NEW YORK CITY — The city wants them to clean up their acts.
Three employees who keep city schools spic and span were investigated over the last two years for alleged dirty deeds, including using work funds for meals at Peter Luger Steakhouse, shaking down teachers for Christmas bonuses and pilfering money from an empty classroom, according to reports obtained by DNAinfo New York.
Brooklyn High School of the Arts custodian Llaird O'Neil, 58, was accused of chowing down at the porterhouse mecca in Williamsburg and going on a vacation to Honduras — with funds from his Department of Education Chase bank account.
School custodians receive accounts with budgets to pay their employees and order supplies. A report by the Office of the Special Commissioner of Investigation for city schools says that in late 2008 O'Neil opened a $10,000 line of credit on his account.
Between December 2008 and May 2009, O'Neil used $6,702 from the credit for purchases at Fortunoff's department store, Sunglass Hut, Coach and Wolfgang Steakhouse, the report says. The credit also allegedly funded the Honduras trip, which was arranged by a travel agency specializing in scuba-diving getaways.
The report says O'Neill also withdrew $3,788 from the account at ATMs in Pennsylvania, Virginia and Texas.
The custodian told investigators he opened the line of credit to cover shortfalls in his budget because of delays in DOE reimbursements. He explained that when his staff worked extra hours, the DOE would take 28 to 56 days to cut a check for the overtime.
O'Neil admitted he made personal charges with the credit line but claimed he paid back all purchases and never co-mingled expenses — a violation of the custodian union's contract.
"I figured that as long as the overdraft is my money in there, I could use the overdraft money as I wanted as long as I paid it back," he said, according to the report.
Investigators recommended in 2010 that O'Neil be disciplined, but the DOE did not comment on whether it took any action against him.
O'Neil told DNAinfo New York that he had a squeaky clean career. He added that he spent seven months in a rubber room over the allegations but was ultimately exonerated.
"I retired with full honors and all charges from the Board of Ed were dropped," he said, noting that the paid time spent in the rubber increased his pension.
O'Neil added that he opened the credit line to keep his workers from striking.
"What I did was I took out a line of credit to cover myself so that when payday came around and there was a snowstorm, I didn't have to wait two months to get the money back from the [DOE]," he said.
Another investigators' report says that in February 2012, officials at P.S. 157 in Bedford-Stuyvesant complained that cleaner Wayne Fuller had harassed teachers who did not give him Christmas tips or loans by refusing to tidy their areas.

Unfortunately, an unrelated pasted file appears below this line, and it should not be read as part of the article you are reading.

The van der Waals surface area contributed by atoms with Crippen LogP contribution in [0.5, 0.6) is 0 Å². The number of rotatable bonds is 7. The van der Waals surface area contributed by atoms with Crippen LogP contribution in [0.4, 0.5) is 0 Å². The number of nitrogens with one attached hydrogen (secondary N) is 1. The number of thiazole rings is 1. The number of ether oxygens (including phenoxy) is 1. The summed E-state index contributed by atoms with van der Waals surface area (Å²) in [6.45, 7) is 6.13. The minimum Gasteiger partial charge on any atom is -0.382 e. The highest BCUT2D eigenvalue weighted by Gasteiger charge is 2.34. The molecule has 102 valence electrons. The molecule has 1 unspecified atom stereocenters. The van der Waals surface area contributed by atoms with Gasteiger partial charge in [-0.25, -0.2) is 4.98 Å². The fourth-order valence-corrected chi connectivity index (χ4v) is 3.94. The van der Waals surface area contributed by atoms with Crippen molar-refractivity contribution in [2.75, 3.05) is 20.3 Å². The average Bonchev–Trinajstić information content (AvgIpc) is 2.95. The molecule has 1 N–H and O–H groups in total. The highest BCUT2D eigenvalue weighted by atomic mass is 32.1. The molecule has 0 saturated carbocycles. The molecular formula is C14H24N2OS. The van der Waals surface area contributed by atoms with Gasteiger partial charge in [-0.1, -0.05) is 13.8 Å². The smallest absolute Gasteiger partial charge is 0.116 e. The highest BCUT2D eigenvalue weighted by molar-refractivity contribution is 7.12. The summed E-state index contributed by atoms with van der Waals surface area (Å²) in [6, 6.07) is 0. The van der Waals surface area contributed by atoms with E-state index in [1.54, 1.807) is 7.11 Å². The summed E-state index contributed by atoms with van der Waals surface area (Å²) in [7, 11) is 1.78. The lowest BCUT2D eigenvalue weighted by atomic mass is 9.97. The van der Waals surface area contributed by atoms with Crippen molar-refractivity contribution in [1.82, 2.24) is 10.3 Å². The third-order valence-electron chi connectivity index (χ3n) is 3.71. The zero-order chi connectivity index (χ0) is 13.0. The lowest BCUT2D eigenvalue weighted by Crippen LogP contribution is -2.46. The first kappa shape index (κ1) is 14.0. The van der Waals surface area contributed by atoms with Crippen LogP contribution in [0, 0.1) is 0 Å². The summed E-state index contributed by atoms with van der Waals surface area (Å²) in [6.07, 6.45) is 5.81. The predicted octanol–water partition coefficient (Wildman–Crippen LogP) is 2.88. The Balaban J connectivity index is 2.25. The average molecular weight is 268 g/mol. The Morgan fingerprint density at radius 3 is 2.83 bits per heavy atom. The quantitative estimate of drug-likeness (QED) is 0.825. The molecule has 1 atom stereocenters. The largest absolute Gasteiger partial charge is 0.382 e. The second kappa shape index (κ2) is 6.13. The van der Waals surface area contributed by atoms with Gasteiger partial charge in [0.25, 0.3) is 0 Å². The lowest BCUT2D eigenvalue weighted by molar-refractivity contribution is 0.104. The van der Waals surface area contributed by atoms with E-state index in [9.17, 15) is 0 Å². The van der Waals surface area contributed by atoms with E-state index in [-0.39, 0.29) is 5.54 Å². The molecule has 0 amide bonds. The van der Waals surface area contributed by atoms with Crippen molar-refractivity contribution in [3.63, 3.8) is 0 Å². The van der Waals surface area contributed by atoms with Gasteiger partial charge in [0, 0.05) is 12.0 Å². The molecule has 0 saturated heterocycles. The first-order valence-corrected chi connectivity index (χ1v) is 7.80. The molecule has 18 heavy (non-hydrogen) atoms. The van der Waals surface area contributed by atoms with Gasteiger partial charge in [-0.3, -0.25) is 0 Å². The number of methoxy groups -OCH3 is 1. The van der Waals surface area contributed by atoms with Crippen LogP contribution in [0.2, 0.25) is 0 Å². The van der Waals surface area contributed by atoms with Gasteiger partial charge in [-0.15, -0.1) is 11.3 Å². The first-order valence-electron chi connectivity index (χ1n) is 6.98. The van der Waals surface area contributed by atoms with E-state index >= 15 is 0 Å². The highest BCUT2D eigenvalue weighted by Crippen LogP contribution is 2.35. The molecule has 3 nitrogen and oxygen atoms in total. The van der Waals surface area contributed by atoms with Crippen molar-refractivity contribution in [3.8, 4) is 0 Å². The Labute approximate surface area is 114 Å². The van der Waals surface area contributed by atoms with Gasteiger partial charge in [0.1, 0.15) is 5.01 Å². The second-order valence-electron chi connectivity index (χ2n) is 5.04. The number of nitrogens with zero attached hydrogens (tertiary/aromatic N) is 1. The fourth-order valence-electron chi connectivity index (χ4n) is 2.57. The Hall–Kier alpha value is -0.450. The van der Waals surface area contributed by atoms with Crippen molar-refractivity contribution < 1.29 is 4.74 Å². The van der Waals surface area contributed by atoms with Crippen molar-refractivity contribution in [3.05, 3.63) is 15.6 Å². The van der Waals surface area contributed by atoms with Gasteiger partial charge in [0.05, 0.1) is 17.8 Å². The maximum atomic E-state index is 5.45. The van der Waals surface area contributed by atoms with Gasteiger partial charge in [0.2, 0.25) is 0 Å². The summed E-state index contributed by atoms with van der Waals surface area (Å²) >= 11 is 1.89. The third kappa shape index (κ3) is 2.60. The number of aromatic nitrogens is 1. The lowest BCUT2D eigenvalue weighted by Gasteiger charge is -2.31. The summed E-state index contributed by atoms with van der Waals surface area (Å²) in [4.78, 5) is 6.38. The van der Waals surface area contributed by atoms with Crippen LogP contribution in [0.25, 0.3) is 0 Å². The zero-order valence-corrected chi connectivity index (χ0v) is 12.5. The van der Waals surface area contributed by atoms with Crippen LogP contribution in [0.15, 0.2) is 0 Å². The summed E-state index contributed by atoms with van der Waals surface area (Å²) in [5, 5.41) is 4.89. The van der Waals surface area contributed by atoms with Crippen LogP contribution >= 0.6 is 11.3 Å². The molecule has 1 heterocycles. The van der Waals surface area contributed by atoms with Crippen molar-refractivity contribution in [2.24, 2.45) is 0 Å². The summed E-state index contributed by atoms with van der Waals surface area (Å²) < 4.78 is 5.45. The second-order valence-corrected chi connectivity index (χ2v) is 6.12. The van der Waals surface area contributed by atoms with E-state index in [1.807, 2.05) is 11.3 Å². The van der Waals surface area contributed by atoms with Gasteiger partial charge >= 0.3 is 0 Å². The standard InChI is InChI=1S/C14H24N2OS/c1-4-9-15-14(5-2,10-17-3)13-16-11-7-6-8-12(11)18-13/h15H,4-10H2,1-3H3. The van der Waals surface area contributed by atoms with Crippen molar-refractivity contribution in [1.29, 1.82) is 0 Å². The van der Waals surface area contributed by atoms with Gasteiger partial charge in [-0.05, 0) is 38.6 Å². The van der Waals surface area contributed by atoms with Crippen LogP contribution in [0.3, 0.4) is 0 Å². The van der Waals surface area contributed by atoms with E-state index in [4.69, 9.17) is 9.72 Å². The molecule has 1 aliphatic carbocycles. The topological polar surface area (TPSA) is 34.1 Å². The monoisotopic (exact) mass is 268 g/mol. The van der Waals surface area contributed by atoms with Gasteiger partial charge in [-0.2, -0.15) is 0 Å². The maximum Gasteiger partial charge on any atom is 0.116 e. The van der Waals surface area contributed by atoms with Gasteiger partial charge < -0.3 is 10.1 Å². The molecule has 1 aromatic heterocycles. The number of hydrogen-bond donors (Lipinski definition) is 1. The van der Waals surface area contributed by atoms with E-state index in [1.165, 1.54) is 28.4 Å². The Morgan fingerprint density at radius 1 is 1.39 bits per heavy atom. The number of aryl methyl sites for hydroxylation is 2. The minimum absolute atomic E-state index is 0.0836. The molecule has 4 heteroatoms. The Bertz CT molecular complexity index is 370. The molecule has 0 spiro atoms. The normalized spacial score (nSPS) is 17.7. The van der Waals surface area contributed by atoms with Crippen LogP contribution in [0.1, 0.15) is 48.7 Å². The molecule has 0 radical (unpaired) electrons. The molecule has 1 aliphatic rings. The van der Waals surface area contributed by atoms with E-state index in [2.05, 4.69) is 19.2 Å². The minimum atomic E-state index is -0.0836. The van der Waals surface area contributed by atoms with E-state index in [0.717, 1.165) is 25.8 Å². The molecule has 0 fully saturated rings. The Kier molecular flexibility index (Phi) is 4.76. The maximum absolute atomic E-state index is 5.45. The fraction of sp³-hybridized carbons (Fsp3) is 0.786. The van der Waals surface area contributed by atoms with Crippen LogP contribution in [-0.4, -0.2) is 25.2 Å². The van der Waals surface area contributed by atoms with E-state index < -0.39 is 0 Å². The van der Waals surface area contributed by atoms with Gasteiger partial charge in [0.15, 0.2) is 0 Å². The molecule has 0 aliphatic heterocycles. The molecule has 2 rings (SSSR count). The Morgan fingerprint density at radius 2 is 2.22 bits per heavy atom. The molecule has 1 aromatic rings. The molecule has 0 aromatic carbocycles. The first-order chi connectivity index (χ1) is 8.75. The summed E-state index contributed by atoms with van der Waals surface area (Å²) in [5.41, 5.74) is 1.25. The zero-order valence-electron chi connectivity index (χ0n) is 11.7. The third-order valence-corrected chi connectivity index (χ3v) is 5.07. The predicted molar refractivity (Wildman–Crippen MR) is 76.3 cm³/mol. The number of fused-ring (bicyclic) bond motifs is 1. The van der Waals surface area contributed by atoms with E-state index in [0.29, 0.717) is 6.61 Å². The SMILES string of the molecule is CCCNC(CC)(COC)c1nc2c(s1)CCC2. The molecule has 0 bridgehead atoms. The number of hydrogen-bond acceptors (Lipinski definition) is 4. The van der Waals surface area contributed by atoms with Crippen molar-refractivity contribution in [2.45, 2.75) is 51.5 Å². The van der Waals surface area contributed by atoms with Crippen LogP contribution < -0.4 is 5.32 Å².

Investigators interviewed an unnamed teacher who said she had given Fuller money for two years because she felt "pressured." The teacher added that when she started at P.S. 157, she didn't give him a holiday bonus and, in turn, he never took out her trash or cleaned her classroom.
Another unnamed teacher told investigators that Fuller hit her up on occasion for car fare, as well rent and lunch money. She said she also gave Fuller small cash gifts for Christmas and Father's Day.
Fuller told investigators that he had borrowed money from teachers but always repaid the loans.
"What's it to borrow $5, $10 or $20 from a co-worker 'til payday?" he asked investigators, according to the report.
When questioned if the teachers willingly gave him money, he allegedly responded, "I'm not stupid enough to shake people down."
Fuller also denied that he refused to do a cleaning assignment if a teacher didn't fork over a bonus.
The investigators recommended that the DOE discipline Fuller.
Cleaners are hired by a school's custodian. A message left for P.S. 157's custodian was not returned.
In another report, investigators said in March 2012 a vigilant teacher at P.S. 49 in the Bronx set up a sting operation after $10 disappeared from an autism donation envelope in an empty classroom. To catch the crook, the teacher set up a spy camera in the classroom, then left $5 in an envelope as bait.
Three days later, the camera caught cleaner Roberto Soto wearing gloves and swiping the money, the report says.
Soto denied taking the cash — even when confronted with the video.
Investigators recommended that the DOE fire him. A message left for P.S. 49's custodian was not returned.